This is illustrated more clearly in Figure 2 which displays what percentage of the initial sale price which was recouped upon resale (higher is better). Three years after being purchased Macs recoup an impressive 51-52% of their initial sale price while Dells net around 36%. The more expensive HP and Lenovo recoup a measly 26-28% of their high initial prices. In the case of the Lenovo, its $1006 adjust price is nearly twice that of the Macs and Dells. In fact, while the HP and Lenovo are nearly double the price of the Dell e1405, they only receive an additional $20 and $120 in resale value.


After seeing these results I am pretty clearly convinced that Macs are not more expensive than PCs. In fact, Macs are very much comparable pricewise to much cheaper Dells when resale price is factored in. Macs are much cheaper than more expensive models sold by HP and Lenovo which do not recoup nearly as much of their high cost upon being resold.

While I’m sure this will not put to an end the Mac vs. PC argument, the old argument about Macs being more expensive is simply not the case, especially when considering higher end PCs.

A special thank you goes out to Bryce Boe who proof read this post for me.

Blue Steel And Fun With Colors

Welcome to my new and improved blog now known as Regular Expression. It is now being hosted on the domain but should continue to work (including RSS).

After short amount of time coming up with a new name, a long time looking for domain names, a relatively short time making the design, and a really long time trying to make it into a Blogger theme, its finally made it. Its incredible how the "easy" parts take the longest time while the more difficult parts just seem to work themselves out.

When I was working on the design I ended up getting myself into a bit of a snafu which lead to a somewhat interesting journey that result of which is the design you are looking at. I liked the name Regular Expression because like the pun, its pretty self-explanatory, and was able to snatch up a nice short domain name to host it on. Once I had the domain name it was time to get going on the design. I had some ideas floating around in my head, in particular I wanted a large text logo with regular expressions in the background. I recalled seeing a tutorial that had background text and a logo which was made up of the background text (available here). After a bunch of tweaking and changing I ended up with this:
Unfortunately I was unable to get reasonably smooth looking text, so it ended up looking more like I had drawn the logo on a fabric softener sheet, and thrown it in the wash. I decided to abandon trying to write the logo out of the background text and just wrote it out normally and that looked much cleaner, and easier to read. I then went ahead and added a little navigation bar, in this case it is more of a link bar, but it looked nice and I was happy with the little bit transparency.
Since its just a blog all you really need is a header and color theme and your all done right? Sure, its just a matter of adjusting the template to fit the color scheme and you should be on your way. This is where things got a bit tricky. First, when trying to modify the template I couldn't get the links to work. It was incredibly bizarre since they worked in the simple HTML site I made and as far as I could tell Bloggers template engine wasn't doing anything funny. I just played around with the HTML using Bloggers template preview feature to try to nail down the problem. (insert a few hours frustration and relearning of the loveliness that is floats). Long story short, Bloggers template preview has a bit of an issue. It would render the links correctly, but they simply weren't clickable. It wasnt until I actually submitted a template (and made my blog ugly for a few minutes) that I figured out that it was preview that was the issue. How frustrating.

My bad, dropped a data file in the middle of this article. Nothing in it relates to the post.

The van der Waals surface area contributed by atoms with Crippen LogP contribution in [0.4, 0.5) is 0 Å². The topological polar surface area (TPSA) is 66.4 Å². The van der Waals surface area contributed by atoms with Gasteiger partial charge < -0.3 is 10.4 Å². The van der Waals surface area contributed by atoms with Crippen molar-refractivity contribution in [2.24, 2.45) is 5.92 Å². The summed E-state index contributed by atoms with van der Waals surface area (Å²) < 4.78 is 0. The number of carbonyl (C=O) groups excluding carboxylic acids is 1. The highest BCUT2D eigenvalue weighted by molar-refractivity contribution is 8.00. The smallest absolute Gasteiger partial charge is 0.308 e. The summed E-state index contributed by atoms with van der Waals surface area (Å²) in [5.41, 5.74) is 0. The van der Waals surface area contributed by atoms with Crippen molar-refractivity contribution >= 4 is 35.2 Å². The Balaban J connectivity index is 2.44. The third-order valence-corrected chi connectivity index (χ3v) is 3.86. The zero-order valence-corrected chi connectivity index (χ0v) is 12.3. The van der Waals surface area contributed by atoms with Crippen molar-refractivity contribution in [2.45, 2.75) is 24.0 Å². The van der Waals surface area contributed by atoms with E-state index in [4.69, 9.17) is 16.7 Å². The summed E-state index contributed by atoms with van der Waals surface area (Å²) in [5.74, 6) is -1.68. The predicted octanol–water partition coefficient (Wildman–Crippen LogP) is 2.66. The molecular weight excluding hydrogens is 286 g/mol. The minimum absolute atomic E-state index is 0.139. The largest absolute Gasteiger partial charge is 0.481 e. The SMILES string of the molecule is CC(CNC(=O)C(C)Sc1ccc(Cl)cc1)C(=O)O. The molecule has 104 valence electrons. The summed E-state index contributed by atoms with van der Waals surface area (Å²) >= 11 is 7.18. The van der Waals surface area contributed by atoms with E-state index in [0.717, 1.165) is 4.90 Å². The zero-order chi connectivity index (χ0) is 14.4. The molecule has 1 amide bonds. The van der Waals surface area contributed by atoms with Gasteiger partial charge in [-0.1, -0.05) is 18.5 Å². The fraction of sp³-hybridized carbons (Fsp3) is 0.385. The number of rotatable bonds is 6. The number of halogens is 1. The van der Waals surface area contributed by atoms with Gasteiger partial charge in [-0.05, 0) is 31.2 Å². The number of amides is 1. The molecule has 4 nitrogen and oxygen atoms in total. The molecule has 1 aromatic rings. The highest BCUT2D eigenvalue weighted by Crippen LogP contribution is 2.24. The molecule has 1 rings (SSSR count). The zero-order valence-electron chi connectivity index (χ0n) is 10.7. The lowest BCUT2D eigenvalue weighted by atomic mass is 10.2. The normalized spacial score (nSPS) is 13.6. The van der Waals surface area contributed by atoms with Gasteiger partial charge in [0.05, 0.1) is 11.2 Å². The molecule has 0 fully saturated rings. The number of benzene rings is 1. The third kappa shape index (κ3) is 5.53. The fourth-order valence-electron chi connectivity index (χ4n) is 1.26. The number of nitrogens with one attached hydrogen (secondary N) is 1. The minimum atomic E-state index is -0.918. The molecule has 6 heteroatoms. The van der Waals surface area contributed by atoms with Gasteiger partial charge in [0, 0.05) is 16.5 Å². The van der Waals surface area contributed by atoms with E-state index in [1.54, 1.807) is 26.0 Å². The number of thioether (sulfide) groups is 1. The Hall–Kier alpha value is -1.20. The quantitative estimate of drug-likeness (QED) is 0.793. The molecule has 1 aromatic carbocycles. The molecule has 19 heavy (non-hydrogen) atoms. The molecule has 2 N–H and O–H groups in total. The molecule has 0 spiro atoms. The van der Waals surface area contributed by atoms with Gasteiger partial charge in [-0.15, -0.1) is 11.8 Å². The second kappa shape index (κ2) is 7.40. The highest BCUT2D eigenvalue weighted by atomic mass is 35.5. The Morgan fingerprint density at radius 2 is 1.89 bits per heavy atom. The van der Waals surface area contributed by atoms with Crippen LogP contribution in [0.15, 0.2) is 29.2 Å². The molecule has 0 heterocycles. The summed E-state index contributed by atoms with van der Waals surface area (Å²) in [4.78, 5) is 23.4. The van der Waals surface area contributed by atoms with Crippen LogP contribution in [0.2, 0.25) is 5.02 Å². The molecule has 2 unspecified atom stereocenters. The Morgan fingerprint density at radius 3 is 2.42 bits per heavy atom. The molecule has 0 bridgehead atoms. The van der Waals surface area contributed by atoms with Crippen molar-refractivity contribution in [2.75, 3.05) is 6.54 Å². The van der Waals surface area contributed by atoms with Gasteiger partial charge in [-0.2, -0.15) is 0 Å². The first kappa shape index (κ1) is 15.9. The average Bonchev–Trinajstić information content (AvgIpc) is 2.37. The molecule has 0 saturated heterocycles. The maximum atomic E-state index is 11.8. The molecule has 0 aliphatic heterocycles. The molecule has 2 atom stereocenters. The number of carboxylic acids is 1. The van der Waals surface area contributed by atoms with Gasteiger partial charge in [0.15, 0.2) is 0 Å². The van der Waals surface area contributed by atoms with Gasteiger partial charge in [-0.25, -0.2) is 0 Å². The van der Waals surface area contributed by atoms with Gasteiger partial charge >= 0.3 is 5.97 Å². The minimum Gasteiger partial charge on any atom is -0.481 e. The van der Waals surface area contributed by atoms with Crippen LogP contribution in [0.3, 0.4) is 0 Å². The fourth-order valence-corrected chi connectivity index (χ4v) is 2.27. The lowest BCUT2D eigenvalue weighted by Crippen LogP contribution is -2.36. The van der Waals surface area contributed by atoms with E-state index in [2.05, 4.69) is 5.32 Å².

I finally got the template looking alright so next it was time to figure out colors. What I very quickly figured out is that the black-grey-red combination I had was going to be difficult to work with. The accent color (red) was particularly tricky since its very difficult to find a shade of red that is readable for any decent sized line of text, say a title. While I could have used it in small spots like an underline or the numbers in the sidebar, it was gonna make finding other colors for text, titles, and links quite a bit more difficult. After looking around for a while to see if I could find a few ideas on what would work, I figured I would switch things up and try a lighter design.

I had pretty quickly arrived at something which I thought looked pretty nice, still kept the theme, and was able to use red in a readable way. I was pretty surprised how quickly it came together and how nice it looked, and then I remembered why. It was a design I definitely had already seen before. Apparently my subconscious remembers websites incredibly well, even down to changing the red links to black with an underline on hover actions. That's no fun. So back to the drawingboard I go.

I was playing around with templates and ended up with my light header on top, and old (dark) blog design on the bottom, and said hmmm. I liked the blue that I was previously using so I went ahead and changed the red in the logo to a nice cool blue, switched up the link colors and was on my way. The only problem left was the header, it was dark while the main background was white. I tried changing it back to the white one, but it wasnt working. Instead I kept the black, and just eased the transition between the two a little more. The first way was to just add a little fade below the nav bar, pretty simple. The second way is a little bit tricker and I actually stumbled upon it by accident, but I liked it. I'll give you a hint, while the nav bar is somewhat transparent it darkens the background as opposed to lightens it.

After all of the messing around I finally ended up with the page you are looking at.
Whats the moral of the story? Start with a diverse color pallete (kuler is a nice tool for that, thanks Mike) and then let the design come from that. Its a lot easier to not use a color in a pallete than it is to add an additional one. It will also likley stear you away from having a very plain black and white website, but dont go overboard.